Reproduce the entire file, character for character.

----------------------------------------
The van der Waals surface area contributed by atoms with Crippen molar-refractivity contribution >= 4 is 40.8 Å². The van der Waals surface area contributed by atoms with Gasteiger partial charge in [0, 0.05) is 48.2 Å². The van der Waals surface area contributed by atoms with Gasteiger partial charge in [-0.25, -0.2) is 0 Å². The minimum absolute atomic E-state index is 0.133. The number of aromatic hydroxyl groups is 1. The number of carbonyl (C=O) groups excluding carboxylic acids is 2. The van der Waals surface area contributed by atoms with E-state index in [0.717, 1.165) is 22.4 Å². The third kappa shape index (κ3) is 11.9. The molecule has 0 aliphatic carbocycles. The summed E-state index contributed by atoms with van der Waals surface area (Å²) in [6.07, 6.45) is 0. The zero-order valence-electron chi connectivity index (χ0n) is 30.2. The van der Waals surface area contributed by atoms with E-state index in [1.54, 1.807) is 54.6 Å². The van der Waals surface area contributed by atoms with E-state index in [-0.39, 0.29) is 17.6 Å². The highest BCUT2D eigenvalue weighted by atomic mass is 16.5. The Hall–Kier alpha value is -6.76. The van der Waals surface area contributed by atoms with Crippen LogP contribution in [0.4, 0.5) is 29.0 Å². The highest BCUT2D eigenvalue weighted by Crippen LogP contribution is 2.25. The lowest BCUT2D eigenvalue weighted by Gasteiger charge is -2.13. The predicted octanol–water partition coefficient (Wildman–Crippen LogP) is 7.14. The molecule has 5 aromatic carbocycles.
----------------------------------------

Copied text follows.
The van der Waals surface area contributed by atoms with Crippen molar-refractivity contribution >= 4 is 40.8 Å². The van der Waals surface area contributed by atoms with Gasteiger partial charge in [0, 0.05) is 48.2 Å². The van der Waals surface area contributed by atoms with Gasteiger partial charge in [-0.25, -0.2) is 0 Å². The minimum absolute atomic E-state index is 0.133. The number of aromatic hydroxyl groups is 1. The number of carbonyl (C=O) groups excluding carboxylic acids is 2. The van der Waals surface area contributed by atoms with E-state index in [0.717, 1.165) is 22.4 Å². The third kappa shape index (κ3) is 11.9. The molecule has 0 aliphatic carbocycles. The summed E-state index contributed by atoms with van der Waals surface area (Å²) in [6.07, 6.45) is 0. The zero-order valence-electron chi connectivity index (χ0n) is 30.2. The van der Waals surface area contributed by atoms with E-state index in [1.54, 1.807) is 54.6 Å². The van der Waals surface area contributed by atoms with E-state index in [-0.39, 0.29) is 17.6 Å². The highest BCUT2D eigenvalue weighted by atomic mass is 16.5. The Hall–Kier alpha value is -6.76. The van der Waals surface area contributed by atoms with Crippen LogP contribution in [0.4, 0.5) is 29.0 Å². The highest BCUT2D eigenvalue weighted by Crippen LogP contribution is 2.25. The lowest BCUT2D eigenvalue weighted by Gasteiger charge is -2.13. The predicted octanol–water partition coefficient (Wildman–Crippen LogP) is 7.14. The molecule has 5 aromatic carbocycles.